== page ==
Fresh rows flare up in countdown to Turkey talks
By Mark Beunderman
02.09.2005 - 09:52 CET

| EUOBSERVER / NEWPORT - The atmosphere between Brussels and Ankara is
set to worsen following fresh rows over Cyprus and free speech, one
month before accession talks with Turkey are scheduled to start. The
Commission has drawn a "red line" on Cyprus.

While EU foreign ministers were yesterday (1 September) at a meeting
in Wales struggling to draft a counter-declaration to Turkey's
non-recognition of Cyprus, Turkish foreign minister Abdullah Gul
publicly took a defiant stance on the Cyprus issue.

Mr Gul stated to the press that Turkey, as a non-EU member state,
does not feel obliged to allow Cypriot planes and ships to enter
its territory - something the EU says is against the spirit of the
customs agreement that Ankara signed with the enlarged EU on 29 July.

"Expectations from full members and expectations from candidate
countries are quite different", the Turkish minister said according
to the FT. "Everybody knows what the customs union means", he added.

Enlargement commissioner Olli Rehn today (2 September) just before
meeting Mr Gul in Newport rebuffed the Turkish stance, stating that the
"full implementation" of the customs agreement represents a "red line
for the European Union".

"This is not a matter of negotiation but of commitment by Turkey",
he added.

"This issue is of extremely serious concern".

EU foreign ministers yesterday tried to reach agreement on a
"counter-declaration" to Ankara's unilateral declaration of 29 July,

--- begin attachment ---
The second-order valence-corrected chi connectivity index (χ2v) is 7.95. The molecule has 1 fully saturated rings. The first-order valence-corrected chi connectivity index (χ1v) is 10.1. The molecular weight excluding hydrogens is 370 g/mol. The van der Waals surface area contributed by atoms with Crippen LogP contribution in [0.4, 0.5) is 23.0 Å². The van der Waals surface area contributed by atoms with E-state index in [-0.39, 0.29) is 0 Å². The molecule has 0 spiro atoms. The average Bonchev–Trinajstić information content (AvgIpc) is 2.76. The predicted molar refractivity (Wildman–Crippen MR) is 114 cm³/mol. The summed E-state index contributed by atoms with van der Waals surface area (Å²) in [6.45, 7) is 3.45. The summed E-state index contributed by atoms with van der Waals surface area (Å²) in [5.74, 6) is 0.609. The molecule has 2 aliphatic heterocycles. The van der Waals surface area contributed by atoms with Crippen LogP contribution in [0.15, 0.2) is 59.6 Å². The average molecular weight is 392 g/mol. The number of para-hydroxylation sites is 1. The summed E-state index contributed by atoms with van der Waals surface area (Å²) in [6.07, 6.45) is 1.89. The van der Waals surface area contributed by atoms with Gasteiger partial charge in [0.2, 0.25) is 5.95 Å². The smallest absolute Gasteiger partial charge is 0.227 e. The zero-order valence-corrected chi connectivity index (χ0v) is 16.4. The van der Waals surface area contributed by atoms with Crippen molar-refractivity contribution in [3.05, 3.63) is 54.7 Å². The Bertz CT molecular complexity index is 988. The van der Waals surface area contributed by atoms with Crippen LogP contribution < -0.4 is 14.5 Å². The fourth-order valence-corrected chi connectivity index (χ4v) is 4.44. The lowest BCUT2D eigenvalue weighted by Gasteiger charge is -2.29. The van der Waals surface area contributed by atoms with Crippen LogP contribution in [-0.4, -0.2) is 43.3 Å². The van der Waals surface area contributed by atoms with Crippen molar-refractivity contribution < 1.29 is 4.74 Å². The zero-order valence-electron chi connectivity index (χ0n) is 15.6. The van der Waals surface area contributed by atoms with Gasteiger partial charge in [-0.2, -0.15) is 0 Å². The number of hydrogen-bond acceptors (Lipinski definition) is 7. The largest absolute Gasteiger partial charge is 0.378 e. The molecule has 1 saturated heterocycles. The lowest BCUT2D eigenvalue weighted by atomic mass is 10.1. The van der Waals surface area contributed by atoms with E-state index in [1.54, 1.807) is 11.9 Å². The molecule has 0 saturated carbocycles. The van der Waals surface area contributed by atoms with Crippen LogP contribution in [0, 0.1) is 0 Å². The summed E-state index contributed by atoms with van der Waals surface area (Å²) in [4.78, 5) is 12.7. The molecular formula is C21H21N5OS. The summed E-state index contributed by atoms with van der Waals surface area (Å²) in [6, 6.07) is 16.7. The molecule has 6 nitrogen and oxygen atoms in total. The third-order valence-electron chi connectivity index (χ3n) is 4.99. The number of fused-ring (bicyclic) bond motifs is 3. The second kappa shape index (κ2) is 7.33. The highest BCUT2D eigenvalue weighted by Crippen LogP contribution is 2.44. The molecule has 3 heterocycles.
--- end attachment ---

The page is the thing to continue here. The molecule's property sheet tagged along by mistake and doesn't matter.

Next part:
which says that it does not recognize the sovereignty of Cyprus
despite extending its EU customs agreement to all new EU member states,
including Cyprus.

The UK presidency has striven to achieve general consensus on the EU
counter-declaration at the Wales meeting.

But Mr Straw told journalists that there was "broad, but not unanimous
agreement" on the text.

Diplomats indicated that there are substantial differences between
member states over the toughness of the EU's "counter-declaration".

Wrangling over words The text is set to contain a paragraph reiterating
the status of Cyprus as a state under international law.

But member states such as France, Austria, Greece and Cyprus itself
want reassurance that Ankara will over time take concrete steps
towards recognition.

"They want the declaration to have a dynamic character and call for
progress by Turkey", one council diplomat said.

The counter declaration has now been referred back to member states'
ambassadors in Brussels.

In spite of the difficulties surrounding the Cyprus issue, Mr Straw
stated that he is "reasonably confident" that the agreed deadline
for opening the accession talks with Turkey, on 3 October, will be met.

Free speech row On top of the Cyprus problem, a fresh row over freedom
of speech emerged yesterday which looks set to dampen the atmosphere
between Ankara and Brussels still further.

The widely-read author Orhan Pamuk was charged by the Turkish public
prosecutor with "denigrating" the nation through his comments about
Turkish history, made to a Swiss paper a few months ago.

Although the Turkish public prosecutor is independent from the
government, the case has already become an issue interfering with
Turkey's EU membership bid.

A spokeswoman for Commissioner Rehn told the EUobserver that the case
of Mr Pamuk raises "serious concerns" about the actual "implementation
on the ground" of political reforms by Turkey.

She added that the EU executive is also concerned about the
"interpretation of certain provisions in the penal code by judges
and prosecutors" in Turkey.

Turkey had to adapt a new penal code in order to bring its laws in
line with EU human rights standards.

Denis MacShane, the UK's former Europe minister, said "It is a
sickening blow to all pro-Turks in Britain and Europe hear
the news that the Turkish authorities seek to persecute this great
European writer", the Independent reports.